The Best Christmas Pageant Ever Book Review

The Best Christmas Pageant Ever - Book Cover
How the Worst Chrismas Pageant Ever Becomes The Best Christmas Pageant Ever. HarperCollins

How does the worst Christmas pageant ever turn into the best Christmas pageant ever?  In what has become a Christmas classic, The Best Christmas Pageant Ever explores the idea that everyone, including those who aren’t exactly lovable, has some sort of worth, and that accepting them can bring great results. The publisher recommends this humorous, yet thought-provoking, 128-page story by Barbara Robinson for ages 8 to 12.

It is also a good read aloud for that age range and a little younger.

Summary of the Story

The Herdman kids are the worst kids in town -- a fact that everyone knows, From the oldest, Ralph and Imogene, down through the boys, Leroy, Claude, and Ollie, to the youngest and meanest, Gladys, the Herdmans are trouble. They burn down buildings (granted, only a neglected shed), they find out the weight of everyone in school to blackmail the overweight kids, they smoke in bathrooms and pierce each other’s ears with ice picks. The progeny of an absent father and a disinterested mother, they are the sort of kids parents want their children to avoid.

Our nameless narrator and her brother have been stuck in class at school with the Herdmans and have looked at church as a respite from the chaos that the Herdmans bring. Then, one December, our narrator’s brother, Charlie, gets mad at Leroy Herdman and tells him that they get treats at church -- all the treats they want -- every Sunday.

So, naturally, the next week the Herdmans show up in church looking for their share. Of course, there are no treats, and they seem disillusioned and clueless about what going to church entails. They don’t even know what a pageant is. Everyone assumes that their attendance was a one-time deal, and that will be the extent of the Herdmans and church.

In the meantime, the woman who usually runs the Christmas pageant ends up in the hospital, and the job of executing the pageant has fallen to the narrator’s mother. It becomes her responsibility to deal with the Herdmans when they show up for the pre-pageant meeting and end up taking over the main roles in the Nativity story.

Ralph and Imogene are Joseph and Mary; Leroy, Claude, and Ollie are the Wise Men; and in an ironic twist, the smallest and meanest Herdman, Gladys, is the Angel of the Lord. Everyone, especially our narrator’s friend Alice (who usually plays Mary), is convinced that this will be the Worst Christmas Pageant Ever.

And it certainly seems that way: There is a myriad of complaints, the rehearsals are a disaster, and the Herdmans have no knowledge of the Christmas story -- none at all. They get defensive about Joseph and Mary ending up in a stable and about the fact that Herod wants to kill the baby Jesus, and Gladys terrifies the shepherds.

No one wants to be a part of the whole debacle. No one will volunteer their baby to be Baby Jesus. And at the dress rehearsal, the firefighters end up being called, mostly because Imogene had been smoking in the bathroom again, but also because the women in the kitchen got distracted and burned all the apple crisp.

Overall, it doesn’t look good for the pageant performance night.

On the evening of the pageant, the whole town turns up, just to see what the Herdmans will do. In the end, nothing drastic or awful happens, but rather they find small ways to re-interpret the Christmas story: Imogene holds the baby over her shoulder instead of cradling it in her arms; the Wise Men bring a Christmas ham; they never leave the stage, sitting there staring at the baby and taking in the moment.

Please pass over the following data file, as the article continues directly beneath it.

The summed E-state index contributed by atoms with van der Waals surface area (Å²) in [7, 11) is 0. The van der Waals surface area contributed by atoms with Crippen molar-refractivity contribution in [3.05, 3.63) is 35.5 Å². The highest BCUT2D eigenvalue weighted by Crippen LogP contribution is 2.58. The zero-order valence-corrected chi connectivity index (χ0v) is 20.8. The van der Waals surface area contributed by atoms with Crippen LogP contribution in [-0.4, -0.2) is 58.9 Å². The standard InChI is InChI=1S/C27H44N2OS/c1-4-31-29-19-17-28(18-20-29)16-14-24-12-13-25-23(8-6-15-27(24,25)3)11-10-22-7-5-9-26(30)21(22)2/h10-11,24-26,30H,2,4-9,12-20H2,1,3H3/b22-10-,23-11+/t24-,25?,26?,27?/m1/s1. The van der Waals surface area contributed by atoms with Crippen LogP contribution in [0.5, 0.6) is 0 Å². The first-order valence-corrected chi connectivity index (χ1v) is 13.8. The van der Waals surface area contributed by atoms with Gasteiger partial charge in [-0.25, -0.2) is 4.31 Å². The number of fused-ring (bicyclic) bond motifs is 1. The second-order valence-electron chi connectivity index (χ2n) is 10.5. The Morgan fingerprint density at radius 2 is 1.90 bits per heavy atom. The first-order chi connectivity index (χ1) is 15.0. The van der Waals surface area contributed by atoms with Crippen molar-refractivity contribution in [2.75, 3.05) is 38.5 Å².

In the end, something shocking happens -- Imogene cries. Through what everyone expected to be the worst Christmas pageant ever, the audience catches a glimpse of the real meaning of Christmas. In fact, according to our narrator, it turns out to be the best Christmas pageant the church has ever had.

Awards and Recognition

  • The Best Christmas Pageant Ever was awarded several state children's choice awards and recognition.
  • Georgia - Georgia Children’s Book Award
  • Indiana - Young Hoosier Book Award
  • Minnesota - Maud Hart Lovelace Book Award
  • The Notable Children’s Book List, ALSC / ALA
  • Library of Congress Children’s Books

The Best Christmas Pageant Ever on Stage and Screen

The book has been adapted as a play and has been popular with school and church groups, as these scenes from the Huntsville, Alabama Grissom High School production illustrate. Robinson's screenplay of the book was turned into a TV movie in 1983. 

Review and Recommendation

The prose is simplistic, which is understandable considering the age range this chapter book is written for, but the story is timeless. Not only is it fun to read (who isn't intrigued by the proverbial train wreck storyline?), but there is much to discuss when the book is over. There may be some issues for parents about children being exposed to another child smoking, and the general misbehavior of the Herdmans, but aside from that, it’s a harmless, sweet Christmas story. (HarperCollins, 2005 paperback reprint edition, ISBN: 9780064402750)

About the Author, Barbara Robinson

Barbara Webb Robinson was a librarian before she began writing. According to Robinson, she began writing as a child and never lost her enthusiasm for it, also becoming interested in the theater. She attended Allegheny College in Pennsylvania. Robinson had several dozen short stories published in women's magazines and newspapers and also wrote poetry. The Best Christmas Pageant Ever, first published in 1972, turned out to be Robinson's most popular book.

Others titles by Robinson include My Brother Louis Measures Worms and two more books featuring the Herdmans: The Best School Year Ever and The Best Halloween Ever

Edited 11/2/15 by Elizabeth Kennedy

Sources: Pennsylvania Center for the Book, HarperCollins